14ymedio: Neither the First nor the Last / Reinaldo Escobar

14ymedio_logoAs Yoani Sanchez has already announced, midweek this coming week a new digital medium, baptized 14ymedio, will see the light. We have the intention to update it daily and, if possible, more than once a day.

When the Internet becomes, for Cubans, something simple and accessible as it is for every other 21st Century Latin American, perhaps them we’ll be on the list of favorites of housewives who want to make a dessert, of entrepreneurs who want to know where to invest their money, or why not to, of politicians who need to know the trends in public opinion. Continue reading

The Invisible Posters / Reinaldo Escobar

1398697393_plaza-de-la-revolucion-primero-de-mayo-cuba-580x326I haven’t heard that in the last half century someone has managed to bring posters with “politically incorrect” messages to the May Day parade. I don’t doubt it’s been tried; I even believe that with a good dose of ingenuity some brave soul raised a banner with second or third readings. But for this celebration, which has the declared intention of being the largest in the world, I would like to raise (or see) a board where one could read messages like these:

“Raul: the earth isn’t trembling, but we are.

(Appropriate to all employment sectors)

“Millionaires the world over, invest your money in Cuba. We promise not to strike or demand wages.”

(Workers from the Mariel Special Development Zone)

“Doctors had the patience to wait for better wages, we do too.”

(Workers in Education)

“We don’t need independent unions to support the Revolution.”

(Self-employed Cubans)

“No change in the currency will change our attitude to work.”

(Foodworkers Union)

“We don’t need alternative sources of information. What the newspaper Granma tells us is more than enough.”

(Union of Cuban Journalists)

And so on as long as the fantasy lasts us. It wouldn’t be luck, but that texts of this nature would manage to leap the barrier of “Revolutionary vigilance.”

I also doubt–forgive me brave souls–that the necessary dose of courage could be assembled, even to dare subtleties like these.

However, these play-on-words would be harmless jokes, if on the platform they had the gift of reading what is in the minds of those who march (not to mention what those who didn’t attend were thinking). If the invisible posters (by some miracle) soon materialize, then there would be others who would begin to tremble.

28 April 2014

Play it again, Sam / Reinaldo Escobar

My former colleague Jose Alejandro Rodriguez who aptly handles the Letters to the Editor section in the newspaper Juventud Rebelede (Rebel Youth), last Wednesday published the comments of a reader annoyed by the absence of beer in the snack bars and markets.

Since I noticed the absence of this refreshing liquid a couple of weeks ago, I supposed it would be difficult for anyone to venture to complain about its lack because, if he did so, the intrepid one would betray himself as a consumer of a product considered luxurious in our complex trade relationships.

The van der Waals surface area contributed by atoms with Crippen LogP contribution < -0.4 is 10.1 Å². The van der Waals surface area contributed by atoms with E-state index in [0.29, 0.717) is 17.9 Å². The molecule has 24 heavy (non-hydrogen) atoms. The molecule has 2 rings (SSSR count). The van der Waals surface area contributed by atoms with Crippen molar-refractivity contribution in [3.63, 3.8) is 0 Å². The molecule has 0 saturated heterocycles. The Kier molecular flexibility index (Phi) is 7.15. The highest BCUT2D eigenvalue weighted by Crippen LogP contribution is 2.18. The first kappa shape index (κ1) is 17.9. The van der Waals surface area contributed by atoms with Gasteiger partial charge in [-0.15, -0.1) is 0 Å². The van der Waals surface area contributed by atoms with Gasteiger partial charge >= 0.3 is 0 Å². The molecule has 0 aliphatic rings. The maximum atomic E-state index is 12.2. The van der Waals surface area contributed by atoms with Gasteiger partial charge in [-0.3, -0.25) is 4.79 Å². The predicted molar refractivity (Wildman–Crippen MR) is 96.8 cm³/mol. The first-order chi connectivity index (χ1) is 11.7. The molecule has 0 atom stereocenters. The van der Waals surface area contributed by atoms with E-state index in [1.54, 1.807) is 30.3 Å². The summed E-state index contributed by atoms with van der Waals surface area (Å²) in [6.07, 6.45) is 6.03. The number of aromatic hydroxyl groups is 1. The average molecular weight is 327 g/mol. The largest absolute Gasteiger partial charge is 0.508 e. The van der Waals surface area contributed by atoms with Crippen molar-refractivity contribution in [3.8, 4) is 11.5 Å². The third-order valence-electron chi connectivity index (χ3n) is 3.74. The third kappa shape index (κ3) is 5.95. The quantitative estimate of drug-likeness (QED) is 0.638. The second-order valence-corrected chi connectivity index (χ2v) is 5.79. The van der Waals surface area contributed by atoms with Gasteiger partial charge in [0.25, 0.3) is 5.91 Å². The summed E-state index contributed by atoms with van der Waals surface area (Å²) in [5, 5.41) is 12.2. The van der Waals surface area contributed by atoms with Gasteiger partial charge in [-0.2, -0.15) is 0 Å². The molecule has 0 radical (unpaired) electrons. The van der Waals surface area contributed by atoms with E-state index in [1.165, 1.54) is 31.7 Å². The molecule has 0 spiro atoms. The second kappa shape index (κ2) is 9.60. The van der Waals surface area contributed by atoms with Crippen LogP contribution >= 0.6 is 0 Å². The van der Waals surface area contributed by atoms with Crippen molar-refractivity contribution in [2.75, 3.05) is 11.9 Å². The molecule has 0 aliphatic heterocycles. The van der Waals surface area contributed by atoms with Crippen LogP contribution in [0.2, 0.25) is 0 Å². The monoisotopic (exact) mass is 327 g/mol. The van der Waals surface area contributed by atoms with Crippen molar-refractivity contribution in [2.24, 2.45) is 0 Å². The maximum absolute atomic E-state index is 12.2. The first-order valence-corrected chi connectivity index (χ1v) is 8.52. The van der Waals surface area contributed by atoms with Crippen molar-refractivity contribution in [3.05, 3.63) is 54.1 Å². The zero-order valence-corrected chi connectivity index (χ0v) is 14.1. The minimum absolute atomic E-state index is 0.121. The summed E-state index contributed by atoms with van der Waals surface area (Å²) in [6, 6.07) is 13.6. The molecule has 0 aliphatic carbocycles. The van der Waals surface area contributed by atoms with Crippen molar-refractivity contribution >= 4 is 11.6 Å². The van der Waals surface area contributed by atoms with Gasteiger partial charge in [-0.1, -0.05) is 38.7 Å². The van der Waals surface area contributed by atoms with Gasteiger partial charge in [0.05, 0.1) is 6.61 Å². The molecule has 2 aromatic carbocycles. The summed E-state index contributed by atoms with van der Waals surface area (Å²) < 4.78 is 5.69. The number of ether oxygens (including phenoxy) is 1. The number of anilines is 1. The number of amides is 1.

I remember when our the first hard currency snack bar opened in our neighborhood and the commentators agreed that it would be counting on people who were spending their “bucks” on something that wasn’t a basic necessity. Life demonstrates that we were wrong. Despite the fact that a worker who earns 480 Cuban pesos a month has to work 8 hours to give into the whim for a cold brew, it’s clear that neither Cristal nor Bucanero can be considered privileges of the new rich.

If pitted olives were missing, or Norwegian salmon, maybe no one would notice, except for foreigners living in the country and a few others among the economically well-off, but it happens that there is an authentic popular complaint against the loss of domestic beer and Jose Alejandro has been the first to break the news in the press, although with the limitation that the complaint was directed against “the producing entities, distributors or sellers of beer in Cuba” and that “it’s past time when they should have explained the why so sudden disappearance.”

Why, in the midst of a campaign against secrecy, haven’t our media gone and knocked at the door of those who are obliged to give an explanation? Is it because from the top management of the Department of Revolutionary Orientation no one has sent down the order to address the issue? Or perhaps it’s because no official journalist dares to confess that he himself drinks a brew from time to time or has anything to do with those who do. I myself have been a victim of this unspeakable guilt complex that leads us to give the impression that we are not even aware that beer is missing.

The unborn body of this New Man, who failed among us, usually appears as a ghost to give us a fright when we are about to make a consumer misstep. Touch wood!

14 April 2014

The Prisoners / Reinaldo Escobar

Not a week goes by that we don’t receive a phone call from some Cuban prison to denounce physical abuses, denial of visits, lack of medical care and other outrages. The vast majority are common prisoners, men and women, many of whom say they have been politicized in prison. The majority consider themselves totally innocent of the charges that sent them to prison, others accept their responsibility for the imputed events but feel they’ve received a disproportionate sentence.

It’s almost impossible to verify these complaints and this desire for objectivity from which we suffer keeps us from talking about every case. Our greatest treasure is the credibility we’ve achieved among our readers, but every call provokes a dilemma that makes us see ourselves as egotists or cowards, after listening to a Cuban behind bars spell his name–so we will get it right–and state the name and rank of the boss of his prison, the person who denies him medications, suspends his visits, or sends him to the punishment cell.

However serious the crime committed, no citizen should be helpless against the abuses of power. Whose duty is it to protect their rights?

7 April 2014